Think these numbers are astounding? Well here are some other quick facts about the growth of blogs...

- every day 75,000 new blogs are born
- 50% of new bloggers are still blogging after three months
- 50,000 new posts are added every hour.

The full update can be found in two parts. The second report is equally as interesting as the first and shows that the most linked (and blogged about sites) are mostly to main stream media.

Part 1: State of Blogosphere: Growth

Part 2: State of Blogosphere: Beyond Search

On a related note, this past week Technorati added an Authority meter feature that allows you to filter your blog search results based upon the popularity (determined by the number of sites linked to the blog) of the blog. It's an interesting way to find opinions and blogs that have the widest influence.

Image couresty of Technorati.


Podcasting & Libraries

According to the New Oxford American Dictionary, the "word of the year" for 2005 was .... (drum roll please) ... yup, you might have guessed it .... "podcast"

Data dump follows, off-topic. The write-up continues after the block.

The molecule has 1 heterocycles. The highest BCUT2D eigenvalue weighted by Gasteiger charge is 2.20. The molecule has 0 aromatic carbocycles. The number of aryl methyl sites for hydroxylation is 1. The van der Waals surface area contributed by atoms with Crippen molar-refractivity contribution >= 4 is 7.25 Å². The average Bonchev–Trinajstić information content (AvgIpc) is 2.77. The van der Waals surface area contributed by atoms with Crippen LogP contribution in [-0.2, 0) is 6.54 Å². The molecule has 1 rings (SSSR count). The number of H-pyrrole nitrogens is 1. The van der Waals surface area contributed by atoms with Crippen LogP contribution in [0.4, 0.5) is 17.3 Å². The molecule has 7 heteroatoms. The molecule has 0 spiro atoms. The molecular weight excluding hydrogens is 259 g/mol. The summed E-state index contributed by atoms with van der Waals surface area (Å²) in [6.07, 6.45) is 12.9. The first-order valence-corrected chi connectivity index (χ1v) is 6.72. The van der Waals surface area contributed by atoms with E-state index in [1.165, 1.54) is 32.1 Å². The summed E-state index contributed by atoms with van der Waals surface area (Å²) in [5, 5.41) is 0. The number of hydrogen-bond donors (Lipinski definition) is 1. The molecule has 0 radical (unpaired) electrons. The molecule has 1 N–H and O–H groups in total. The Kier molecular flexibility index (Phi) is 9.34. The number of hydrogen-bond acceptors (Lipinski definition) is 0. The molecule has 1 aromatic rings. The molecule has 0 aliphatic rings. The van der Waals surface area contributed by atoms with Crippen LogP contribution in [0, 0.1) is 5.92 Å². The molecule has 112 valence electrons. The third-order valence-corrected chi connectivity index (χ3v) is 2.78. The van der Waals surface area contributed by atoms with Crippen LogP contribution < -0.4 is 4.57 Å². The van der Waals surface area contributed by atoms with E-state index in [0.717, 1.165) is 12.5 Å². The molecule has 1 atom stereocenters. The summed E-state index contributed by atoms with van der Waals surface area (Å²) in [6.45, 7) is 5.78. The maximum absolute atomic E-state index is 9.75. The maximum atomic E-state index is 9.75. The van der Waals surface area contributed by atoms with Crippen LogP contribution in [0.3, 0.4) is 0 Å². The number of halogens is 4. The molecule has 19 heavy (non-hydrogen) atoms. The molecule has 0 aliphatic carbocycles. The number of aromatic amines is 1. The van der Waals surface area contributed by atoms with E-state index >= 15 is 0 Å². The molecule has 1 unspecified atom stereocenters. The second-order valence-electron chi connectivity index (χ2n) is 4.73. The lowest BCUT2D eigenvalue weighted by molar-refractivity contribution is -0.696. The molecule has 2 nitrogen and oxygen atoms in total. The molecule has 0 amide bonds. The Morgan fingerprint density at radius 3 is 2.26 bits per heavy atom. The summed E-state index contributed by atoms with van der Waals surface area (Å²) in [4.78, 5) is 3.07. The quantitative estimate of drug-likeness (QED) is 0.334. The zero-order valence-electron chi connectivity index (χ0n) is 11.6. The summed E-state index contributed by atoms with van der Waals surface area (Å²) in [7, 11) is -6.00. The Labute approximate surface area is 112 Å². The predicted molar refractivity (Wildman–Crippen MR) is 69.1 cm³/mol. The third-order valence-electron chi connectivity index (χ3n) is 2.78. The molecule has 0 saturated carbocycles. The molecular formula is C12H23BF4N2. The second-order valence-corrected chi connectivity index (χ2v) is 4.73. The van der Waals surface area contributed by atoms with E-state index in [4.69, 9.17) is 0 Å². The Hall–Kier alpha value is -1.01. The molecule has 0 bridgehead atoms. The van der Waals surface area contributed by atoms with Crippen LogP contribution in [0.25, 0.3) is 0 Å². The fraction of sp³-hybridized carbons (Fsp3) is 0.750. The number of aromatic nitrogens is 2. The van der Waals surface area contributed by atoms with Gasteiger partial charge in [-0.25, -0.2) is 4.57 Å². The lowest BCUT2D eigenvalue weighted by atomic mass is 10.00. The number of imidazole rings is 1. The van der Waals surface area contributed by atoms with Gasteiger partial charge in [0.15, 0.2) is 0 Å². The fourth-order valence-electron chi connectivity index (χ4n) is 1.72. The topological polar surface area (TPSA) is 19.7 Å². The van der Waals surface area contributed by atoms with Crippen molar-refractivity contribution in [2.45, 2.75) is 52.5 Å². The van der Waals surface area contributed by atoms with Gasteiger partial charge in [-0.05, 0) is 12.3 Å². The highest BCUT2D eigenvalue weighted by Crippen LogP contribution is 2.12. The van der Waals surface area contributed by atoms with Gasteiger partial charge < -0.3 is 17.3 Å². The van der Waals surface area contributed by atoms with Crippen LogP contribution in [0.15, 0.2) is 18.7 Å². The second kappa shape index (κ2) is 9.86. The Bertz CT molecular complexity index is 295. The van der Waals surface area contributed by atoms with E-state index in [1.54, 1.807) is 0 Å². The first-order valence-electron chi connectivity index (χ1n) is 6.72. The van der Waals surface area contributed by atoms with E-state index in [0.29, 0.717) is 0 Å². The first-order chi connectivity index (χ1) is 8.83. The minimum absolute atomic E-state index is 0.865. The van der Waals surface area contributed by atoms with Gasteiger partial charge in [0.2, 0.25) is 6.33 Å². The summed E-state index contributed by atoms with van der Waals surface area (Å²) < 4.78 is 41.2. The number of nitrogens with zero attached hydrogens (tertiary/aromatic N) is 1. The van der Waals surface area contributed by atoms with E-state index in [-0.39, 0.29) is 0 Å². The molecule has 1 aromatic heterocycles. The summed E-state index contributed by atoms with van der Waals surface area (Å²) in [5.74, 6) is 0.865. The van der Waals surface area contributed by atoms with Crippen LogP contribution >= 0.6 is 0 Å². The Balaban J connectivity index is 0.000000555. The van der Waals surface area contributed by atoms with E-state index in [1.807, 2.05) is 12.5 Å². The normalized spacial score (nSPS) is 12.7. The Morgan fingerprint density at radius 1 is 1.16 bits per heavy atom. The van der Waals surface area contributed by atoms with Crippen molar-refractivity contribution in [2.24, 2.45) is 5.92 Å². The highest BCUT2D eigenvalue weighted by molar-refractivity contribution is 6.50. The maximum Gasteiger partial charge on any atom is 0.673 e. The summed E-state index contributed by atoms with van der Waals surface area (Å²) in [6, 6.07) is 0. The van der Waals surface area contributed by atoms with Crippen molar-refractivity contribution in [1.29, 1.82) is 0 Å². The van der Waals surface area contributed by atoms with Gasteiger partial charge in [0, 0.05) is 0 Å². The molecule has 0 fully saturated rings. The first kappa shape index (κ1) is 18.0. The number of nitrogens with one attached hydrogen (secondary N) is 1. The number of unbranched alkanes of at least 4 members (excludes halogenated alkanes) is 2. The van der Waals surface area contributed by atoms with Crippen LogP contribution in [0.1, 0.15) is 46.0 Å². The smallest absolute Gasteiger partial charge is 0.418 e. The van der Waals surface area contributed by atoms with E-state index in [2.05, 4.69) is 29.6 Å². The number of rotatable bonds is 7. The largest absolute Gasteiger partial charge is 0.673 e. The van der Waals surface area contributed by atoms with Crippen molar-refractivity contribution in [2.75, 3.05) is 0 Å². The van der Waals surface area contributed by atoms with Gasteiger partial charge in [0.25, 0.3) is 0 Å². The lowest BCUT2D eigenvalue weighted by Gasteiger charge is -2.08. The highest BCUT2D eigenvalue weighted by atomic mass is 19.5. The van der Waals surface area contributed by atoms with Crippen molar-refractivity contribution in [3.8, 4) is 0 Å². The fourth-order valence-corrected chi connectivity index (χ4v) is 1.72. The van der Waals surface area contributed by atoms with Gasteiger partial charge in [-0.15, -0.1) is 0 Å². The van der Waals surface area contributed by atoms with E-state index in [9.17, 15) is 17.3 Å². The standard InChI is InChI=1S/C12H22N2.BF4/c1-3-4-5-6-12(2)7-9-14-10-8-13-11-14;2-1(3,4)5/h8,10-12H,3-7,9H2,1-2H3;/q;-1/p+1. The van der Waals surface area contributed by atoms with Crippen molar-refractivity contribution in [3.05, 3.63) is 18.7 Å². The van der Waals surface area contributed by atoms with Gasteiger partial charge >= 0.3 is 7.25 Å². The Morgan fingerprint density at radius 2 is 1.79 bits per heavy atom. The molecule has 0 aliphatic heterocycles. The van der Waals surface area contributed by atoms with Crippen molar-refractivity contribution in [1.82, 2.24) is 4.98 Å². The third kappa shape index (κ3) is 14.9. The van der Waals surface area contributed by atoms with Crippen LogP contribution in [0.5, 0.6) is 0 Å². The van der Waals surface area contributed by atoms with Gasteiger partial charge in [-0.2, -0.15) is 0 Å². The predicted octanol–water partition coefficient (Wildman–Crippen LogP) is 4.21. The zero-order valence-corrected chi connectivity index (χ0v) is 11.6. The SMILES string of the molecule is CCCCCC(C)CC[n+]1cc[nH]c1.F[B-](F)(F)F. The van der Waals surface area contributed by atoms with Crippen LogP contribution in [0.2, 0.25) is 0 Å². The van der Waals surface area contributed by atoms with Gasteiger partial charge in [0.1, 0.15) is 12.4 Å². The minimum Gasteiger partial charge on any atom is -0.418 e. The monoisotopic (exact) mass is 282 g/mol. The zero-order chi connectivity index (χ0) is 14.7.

Podcasts have become one of the hotest methods to delivering information and music this past year. Using mp3 files, podcasts contain audiocasts that are uploaded and listened to on iPods, PCs and/or mp3 players (and other portal devices).

Are you wondering how libraries may be jumping on this bandwagon? Here are few examples:
  • Lansing Public Library (IL) - This small library offers 4 different programming podcasts (for youth, teen, adult & technology) as well as one for Science Fair strategies and computer instruction. See the list here. FAQ page about podcasts here.
  • Thomas Ford Memorial Library (IL) - Witha new twist on an old concept, this library system nows offers podcasts via Click-a-Story
  • - offers podcasts with YA authors.

And what about iTunes, iPods & Libraries you ask? Well,here's just one example of how libraries are experimenting with this...

Libraries turning to iPods & iTunes
(PlayList Magazine, Feb 13, 2006)

Can you think of any opportunities our Library could pursue in this area? What could we podcast that our users might want?


Lookout ...